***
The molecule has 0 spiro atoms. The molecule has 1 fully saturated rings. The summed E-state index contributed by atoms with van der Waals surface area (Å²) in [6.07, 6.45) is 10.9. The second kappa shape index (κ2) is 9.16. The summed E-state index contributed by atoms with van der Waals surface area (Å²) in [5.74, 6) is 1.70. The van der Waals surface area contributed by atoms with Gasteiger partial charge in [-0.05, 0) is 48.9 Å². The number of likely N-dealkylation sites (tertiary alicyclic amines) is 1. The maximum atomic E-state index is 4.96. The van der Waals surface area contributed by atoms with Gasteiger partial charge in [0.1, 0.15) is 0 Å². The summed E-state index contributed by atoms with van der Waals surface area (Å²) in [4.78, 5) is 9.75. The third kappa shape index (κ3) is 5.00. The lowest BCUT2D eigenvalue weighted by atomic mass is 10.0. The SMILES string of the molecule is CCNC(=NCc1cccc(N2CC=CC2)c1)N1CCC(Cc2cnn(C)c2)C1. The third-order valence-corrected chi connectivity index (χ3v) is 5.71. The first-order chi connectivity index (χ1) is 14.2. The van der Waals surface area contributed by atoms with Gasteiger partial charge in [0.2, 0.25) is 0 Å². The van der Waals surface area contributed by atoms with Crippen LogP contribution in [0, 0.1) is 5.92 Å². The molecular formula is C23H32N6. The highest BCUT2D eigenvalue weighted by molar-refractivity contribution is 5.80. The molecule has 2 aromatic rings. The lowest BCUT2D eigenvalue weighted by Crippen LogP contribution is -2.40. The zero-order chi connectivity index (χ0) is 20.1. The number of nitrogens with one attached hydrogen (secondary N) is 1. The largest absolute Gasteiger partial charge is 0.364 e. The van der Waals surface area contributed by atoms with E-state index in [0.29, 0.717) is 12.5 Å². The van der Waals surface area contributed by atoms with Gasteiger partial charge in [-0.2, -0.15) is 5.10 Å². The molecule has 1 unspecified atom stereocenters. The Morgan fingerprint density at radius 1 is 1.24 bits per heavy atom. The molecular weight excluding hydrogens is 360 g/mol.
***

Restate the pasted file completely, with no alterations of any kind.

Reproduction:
The molecule has 0 spiro atoms. The molecule has 1 fully saturated rings. The summed E-state index contributed by atoms with van der Waals surface area (Å²) in [6.07, 6.45) is 10.9. The second kappa shape index (κ2) is 9.16. The summed E-state index contributed by atoms with van der Waals surface area (Å²) in [5.74, 6) is 1.70. The van der Waals surface area contributed by atoms with Gasteiger partial charge in [-0.05, 0) is 48.9 Å². The number of likely N-dealkylation sites (tertiary alicyclic amines) is 1. The maximum atomic E-state index is 4.96. The van der Waals surface area contributed by atoms with Gasteiger partial charge in [0.1, 0.15) is 0 Å². The summed E-state index contributed by atoms with van der Waals surface area (Å²) in [4.78, 5) is 9.75. The third kappa shape index (κ3) is 5.00. The lowest BCUT2D eigenvalue weighted by atomic mass is 10.0. The SMILES string of the molecule is CCNC(=NCc1cccc(N2CC=CC2)c1)N1CCC(Cc2cnn(C)c2)C1. The third-order valence-corrected chi connectivity index (χ3v) is 5.71. The first-order chi connectivity index (χ1) is 14.2. The van der Waals surface area contributed by atoms with Gasteiger partial charge in [0.2, 0.25) is 0 Å². The van der Waals surface area contributed by atoms with Crippen LogP contribution in [0, 0.1) is 5.92 Å². The molecular formula is C23H32N6. The highest BCUT2D eigenvalue weighted by molar-refractivity contribution is 5.80. The molecule has 2 aromatic rings. The lowest BCUT2D eigenvalue weighted by Crippen LogP contribution is -2.40. The zero-order chi connectivity index (χ0) is 20.1. The number of nitrogens with one attached hydrogen (secondary N) is 1. The largest absolute Gasteiger partial charge is 0.364 e. The van der Waals surface area contributed by atoms with E-state index in [0.29, 0.717) is 12.5 Å². The van der Waals surface area contributed by atoms with Gasteiger partial charge in [-0.2, -0.15) is 5.10 Å². The molecule has 1 unspecified atom stereocenters. The Morgan fingerprint density at radius 1 is 1.24 bits per heavy atom. The molecular weight excluding hydrogens is 360 g/mol.